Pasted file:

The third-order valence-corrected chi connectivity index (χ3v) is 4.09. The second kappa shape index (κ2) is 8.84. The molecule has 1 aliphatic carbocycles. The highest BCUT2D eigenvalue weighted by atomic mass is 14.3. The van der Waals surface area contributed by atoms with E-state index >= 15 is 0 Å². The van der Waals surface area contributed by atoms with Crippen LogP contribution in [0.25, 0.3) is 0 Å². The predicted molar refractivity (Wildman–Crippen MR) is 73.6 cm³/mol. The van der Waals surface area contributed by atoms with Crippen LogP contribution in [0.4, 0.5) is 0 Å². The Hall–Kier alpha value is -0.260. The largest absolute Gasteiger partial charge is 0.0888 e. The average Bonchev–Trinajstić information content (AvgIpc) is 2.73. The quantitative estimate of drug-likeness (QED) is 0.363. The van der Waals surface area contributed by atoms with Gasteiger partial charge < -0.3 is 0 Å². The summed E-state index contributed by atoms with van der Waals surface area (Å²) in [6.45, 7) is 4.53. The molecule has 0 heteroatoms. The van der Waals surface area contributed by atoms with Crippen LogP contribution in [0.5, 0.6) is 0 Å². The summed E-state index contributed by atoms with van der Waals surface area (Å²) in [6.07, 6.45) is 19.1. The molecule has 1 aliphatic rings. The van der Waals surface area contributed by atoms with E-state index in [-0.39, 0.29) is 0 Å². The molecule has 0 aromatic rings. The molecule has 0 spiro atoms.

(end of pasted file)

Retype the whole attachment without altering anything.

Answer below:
The third-order valence-corrected chi connectivity index (χ3v) is 4.09. The second kappa shape index (κ2) is 8.84. The molecule has 1 aliphatic carbocycles. The highest BCUT2D eigenvalue weighted by atomic mass is 14.3. The van der Waals surface area contributed by atoms with E-state index >= 15 is 0 Å². The van der Waals surface area contributed by atoms with Crippen LogP contribution in [0.25, 0.3) is 0 Å². The predicted molar refractivity (Wildman–Crippen MR) is 73.6 cm³/mol. The van der Waals surface area contributed by atoms with Crippen LogP contribution in [0.4, 0.5) is 0 Å². The Hall–Kier alpha value is -0.260. The largest absolute Gasteiger partial charge is 0.0888 e. The average Bonchev–Trinajstić information content (AvgIpc) is 2.73. The quantitative estimate of drug-likeness (QED) is 0.363. The van der Waals surface area contributed by atoms with Gasteiger partial charge < -0.3 is 0 Å². The summed E-state index contributed by atoms with van der Waals surface area (Å²) in [6.45, 7) is 4.53. The molecule has 0 heteroatoms. The van der Waals surface area contributed by atoms with Crippen LogP contribution in [0.5, 0.6) is 0 Å². The summed E-state index contributed by atoms with van der Waals surface area (Å²) in [6.07, 6.45) is 19.1. The molecule has 1 aliphatic rings. The van der Waals surface area contributed by atoms with E-state index in [-0.39, 0.29) is 0 Å². The molecule has 0 aromatic rings. The molecule has 0 spiro atoms.